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CRM and Sales

How to create a foolproof customer acquisition strategy

Kerry Leech 8 min read
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Marketing is tough in this day-and-age. Teams have shrunk, budgets are strained, and every penny needs to deliver ROI. That’s why you need a foolproof approach to customer acquisition.

Now is not the time for fluffy wait-and-see tactics. You need a strategy that is proven to work. One that attracts and converts new customers and keeps companies healthy – and investors happy.

This blog will walk you through a foolproof strategy and how to create your own – starting with a quick definition of customer acquisition and customer acquisition cost (CAC).

 

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What is customer acquisition?

Customer acquisition is a marketing strategy to gain more new customers. A good customer acquisition strategy generates demand, nurtures them until they become sales ready, and captures demand, converting them into customers.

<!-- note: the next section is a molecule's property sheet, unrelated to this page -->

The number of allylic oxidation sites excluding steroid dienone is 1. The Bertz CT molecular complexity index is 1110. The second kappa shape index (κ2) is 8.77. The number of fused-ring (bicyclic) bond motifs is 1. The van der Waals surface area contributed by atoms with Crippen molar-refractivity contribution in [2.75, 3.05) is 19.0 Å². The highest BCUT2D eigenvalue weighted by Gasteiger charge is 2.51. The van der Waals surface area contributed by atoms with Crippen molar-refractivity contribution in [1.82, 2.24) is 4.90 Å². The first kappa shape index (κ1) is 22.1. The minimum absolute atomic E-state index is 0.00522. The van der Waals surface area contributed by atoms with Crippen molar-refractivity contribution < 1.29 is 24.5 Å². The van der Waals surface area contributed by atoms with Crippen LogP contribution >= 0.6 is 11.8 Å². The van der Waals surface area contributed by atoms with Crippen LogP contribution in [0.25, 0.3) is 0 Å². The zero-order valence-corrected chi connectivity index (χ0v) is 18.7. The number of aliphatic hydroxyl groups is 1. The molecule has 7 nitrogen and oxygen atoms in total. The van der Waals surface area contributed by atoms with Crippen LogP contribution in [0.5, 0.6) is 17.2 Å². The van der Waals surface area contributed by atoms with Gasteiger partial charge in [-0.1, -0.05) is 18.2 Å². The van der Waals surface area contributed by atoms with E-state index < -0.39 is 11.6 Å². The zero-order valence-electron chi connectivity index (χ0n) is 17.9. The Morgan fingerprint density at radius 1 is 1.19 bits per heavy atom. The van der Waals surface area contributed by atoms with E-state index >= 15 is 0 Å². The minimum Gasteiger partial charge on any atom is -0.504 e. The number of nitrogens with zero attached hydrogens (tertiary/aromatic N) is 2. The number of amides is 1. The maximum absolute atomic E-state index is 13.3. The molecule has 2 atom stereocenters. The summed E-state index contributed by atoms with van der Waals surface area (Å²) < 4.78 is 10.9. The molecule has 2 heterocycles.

Acquiring customers is an essential element of marketing, but what is the difference?

The difference between customer acquisition and marketing

In short, marketing is the action of a business promoting and selling products and services, and customer acquisition is the result of marketing. 

To define customer acquisition a bit further, let’s take a look at the customer acquisition funnel.

Customer acquisition funnel

Because prospects go through different decision making stages once they come across a brand, it’s important to understand your customer acquisition funnel.

While there is a lot of debate about how people buy today, most agree on six distinct stages:

  • Awareness: This is usually the first time a prospect comes into contact with your brand.